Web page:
Jewish Journal


April 30, 2012

April 30, 2012



Israeli Prime Minister Benjamin Netanyahu and his father Benzion Netanyahu, who died April 30, 2012. (Photo: GPO)

Benzion Netanyahu, historian, Israeli Prime Minister’s father, dies at ‎‎102

Alan Abbey of the JTA rounds up the eulogies to Benzion Netanyahu, the historian ‎and Zionist activist who, along with two of his sons, has formed an integral part of ‎Israel’s history. ‎

Benzion Netanyahu was born in Warsaw, Poland, to writer and Zionist activist Nathan Mileikowsky. ‎The family moved to pre-State Palestine in 1920, and lived in Jaffa, Tel Aviv, and Tzfat before moving ‎to Jerusalem. He studied at David Yellin teachers’ seminary and then Hebrew University. He became ‎active in Revisionist Zionist activities while at Hebrew U.and wrote and edited their publications. He ‎worked for Jabotinsky in New York and later received a Ph.D. at Dropsie College in Philadelphia. The ‎family returned to Israel in 1949 after the State was established.‎

Is the Arab Spring over?

While the wave of revolutions that swept across the region seems to have failed in ‎its aims, the Arab Spring has still been a positive force for change, writes Abdel-‎Moneim Said in Al-Ahram. ‎

Many things have changed and irreversibly so, even if there remain certain causes ‎and problems that do not fade away with the onset of a spring or autumn, or even ‎with the passage of all the seasons of the year, if not many years. For one, we can no ‎longer accept the Arab systems of government as they currently exist. Regardless of ‎whether the ruling elites themselves realise this and are in a quandary as to how to ‎change them and to what degree, these were the regimes that bred the passion for ‎more radical change that now pervades large segments of Arab societies. It is ‎impossible to put that genie back into its bottle.‎

Understanding Iran’s diplomatic strategy

Iran is not seeking to obtain nuclear weapons, writes Gareth Porter in Al Jazeera, ‎but rather aiming to strengthen its position in negotiations with the US. ‎

For Obama’s advisers, assuming Iran was simply “playing for time” justifies a heavy reliance ‎on “coercive diplomacy”, which combines a boycott of the country’s crude oil exports and ‎hints that an Iranian failure to come to agreement would open the way for an Israeli attack on ‎Iran’s nuclear sites. But that conventional wisdom, which the Obama administration inherited ‎from the Bush administration, ignores the accumulated evidence that Iran’s diplomacy ‎strategy is to accumulate centrifuges, not in order to support a weapons programme, but ‎rather to negotiate a larger bargain with the United States.‎


Iran and Obama’s Syria Hesitation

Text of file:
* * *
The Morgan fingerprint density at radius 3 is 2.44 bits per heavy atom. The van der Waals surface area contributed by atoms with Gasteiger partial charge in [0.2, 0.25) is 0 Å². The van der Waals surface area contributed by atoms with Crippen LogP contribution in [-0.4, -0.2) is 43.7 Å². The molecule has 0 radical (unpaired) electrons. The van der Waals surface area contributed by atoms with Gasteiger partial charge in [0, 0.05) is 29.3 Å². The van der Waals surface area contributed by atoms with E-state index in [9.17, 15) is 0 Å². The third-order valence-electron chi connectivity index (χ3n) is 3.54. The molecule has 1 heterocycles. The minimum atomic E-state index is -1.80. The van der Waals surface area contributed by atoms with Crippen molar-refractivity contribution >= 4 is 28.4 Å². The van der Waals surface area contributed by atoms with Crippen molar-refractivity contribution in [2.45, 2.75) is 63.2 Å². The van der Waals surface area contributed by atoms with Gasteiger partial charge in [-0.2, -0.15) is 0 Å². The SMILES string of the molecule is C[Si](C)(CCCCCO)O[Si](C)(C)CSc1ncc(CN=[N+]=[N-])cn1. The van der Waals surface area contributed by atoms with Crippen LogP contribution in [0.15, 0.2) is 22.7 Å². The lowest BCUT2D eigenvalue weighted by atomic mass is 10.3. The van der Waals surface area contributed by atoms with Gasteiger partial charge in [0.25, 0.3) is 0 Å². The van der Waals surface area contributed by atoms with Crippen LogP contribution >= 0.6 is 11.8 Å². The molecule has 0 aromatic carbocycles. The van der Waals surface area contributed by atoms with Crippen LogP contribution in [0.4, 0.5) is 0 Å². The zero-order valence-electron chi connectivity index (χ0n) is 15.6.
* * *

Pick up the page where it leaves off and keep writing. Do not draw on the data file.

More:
Writing in the Wall Street Journal, John Bolton argues that Obama’s reluctance to ‎intervene in Syria stems from his desire to dodge a direct confrontation with Iran. ‎

Washington needs to acknowledge that effectively challenging Assad means moving ‎beyond sanctions and diplomacy, and toward regime change in Tehran. Mr. Obama ‎seems unable or unwilling to understand that Iran is an enemy of the U.S. and that its ‎nuclear and regional hegemonic ambitions must be thwarted, or the ayatollahs ‎overturned. Such an uncertain leader cannot handle a critical confrontation effectively. ‎Unfortunately, we may have to wait for a more resolute president rather than proceed ‎and fail in Syria with a weak one.‎

What is Good for the Jews?

The election of Ken Livingstone as London mayor and Francois the loss of Nicolas ‎Sarkozy as French president could be bad news for the Jewish communities and good ‎news for anti-Semites, writes Ronn Torossian in Algemeiner. ‎

The second Jewish generation following the Holocaust often tied their voting agenda ‎to the answer of one simple question: “Is it good for the Jews?” While in the ‎increasingly globalized, complex, multi-cultural world we live in today, for many ‎Jewish communities around the world, this is no longer necessarily the first question ‎that is asked, the next few weeks will see two high-profile European elections whose ‎outcomes have the potential to significantly impact Jewish and Israeli sensitivities. ‎

London Olympic website reinstates Jerusalem as capital of Israel

The official website for the London Olympics has had to correct a few factual errors when it comes to the geography of the Middle East, writes ‎Aaron Kalman for the Times of Israel. ‎

The official website of the London Olympics restored Jerusalem’s status as the ‎capital of Israel Monday morning, a day after publishing country profiles naming ‎Jerusalem as the capital of Palestine and leaving Israel with no seat of power.‎


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